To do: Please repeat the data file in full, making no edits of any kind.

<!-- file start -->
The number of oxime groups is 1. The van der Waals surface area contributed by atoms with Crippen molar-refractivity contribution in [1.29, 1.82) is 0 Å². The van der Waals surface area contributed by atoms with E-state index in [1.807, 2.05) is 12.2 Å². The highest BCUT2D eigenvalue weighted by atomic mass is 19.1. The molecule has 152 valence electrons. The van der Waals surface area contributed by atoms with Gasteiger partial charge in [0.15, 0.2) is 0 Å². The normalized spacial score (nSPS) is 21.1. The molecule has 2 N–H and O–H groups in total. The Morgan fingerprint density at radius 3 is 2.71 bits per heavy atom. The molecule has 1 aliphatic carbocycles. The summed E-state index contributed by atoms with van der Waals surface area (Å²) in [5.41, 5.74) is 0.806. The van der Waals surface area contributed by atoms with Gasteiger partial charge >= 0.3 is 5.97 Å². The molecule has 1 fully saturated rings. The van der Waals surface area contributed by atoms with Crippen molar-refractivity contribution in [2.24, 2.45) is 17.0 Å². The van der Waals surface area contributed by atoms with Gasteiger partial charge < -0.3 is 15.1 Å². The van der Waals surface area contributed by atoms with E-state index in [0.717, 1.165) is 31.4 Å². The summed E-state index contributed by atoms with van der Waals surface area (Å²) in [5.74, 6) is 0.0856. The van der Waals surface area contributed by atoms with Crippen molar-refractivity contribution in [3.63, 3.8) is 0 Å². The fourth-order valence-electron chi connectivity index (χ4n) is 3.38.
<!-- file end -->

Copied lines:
The number of oxime groups is 1. The van der Waals surface area contributed by atoms with Crippen molar-refractivity contribution in [1.29, 1.82) is 0 Å². The van der Waals surface area contributed by atoms with E-state index in [1.807, 2.05) is 12.2 Å². The highest BCUT2D eigenvalue weighted by atomic mass is 19.1. The molecule has 152 valence electrons. The van der Waals surface area contributed by atoms with Gasteiger partial charge in [0.15, 0.2) is 0 Å². The normalized spacial score (nSPS) is 21.1. The molecule has 2 N–H and O–H groups in total. The Morgan fingerprint density at radius 3 is 2.71 bits per heavy atom. The molecule has 1 aliphatic carbocycles. The summed E-state index contributed by atoms with van der Waals surface area (Å²) in [5.41, 5.74) is 0.806. The van der Waals surface area contributed by atoms with Gasteiger partial charge >= 0.3 is 5.97 Å². The molecule has 1 fully saturated rings. The van der Waals surface area contributed by atoms with Crippen molar-refractivity contribution in [2.24, 2.45) is 17.0 Å². The van der Waals surface area contributed by atoms with Gasteiger partial charge < -0.3 is 15.1 Å². The van der Waals surface area contributed by atoms with E-state index in [0.717, 1.165) is 31.4 Å². The summed E-state index contributed by atoms with van der Waals surface area (Å²) in [5.74, 6) is 0.0856. The van der Waals surface area contributed by atoms with Crippen molar-refractivity contribution in [3.63, 3.8) is 0 Å². The fourth-order valence-electron chi connectivity index (χ4n) is 3.38.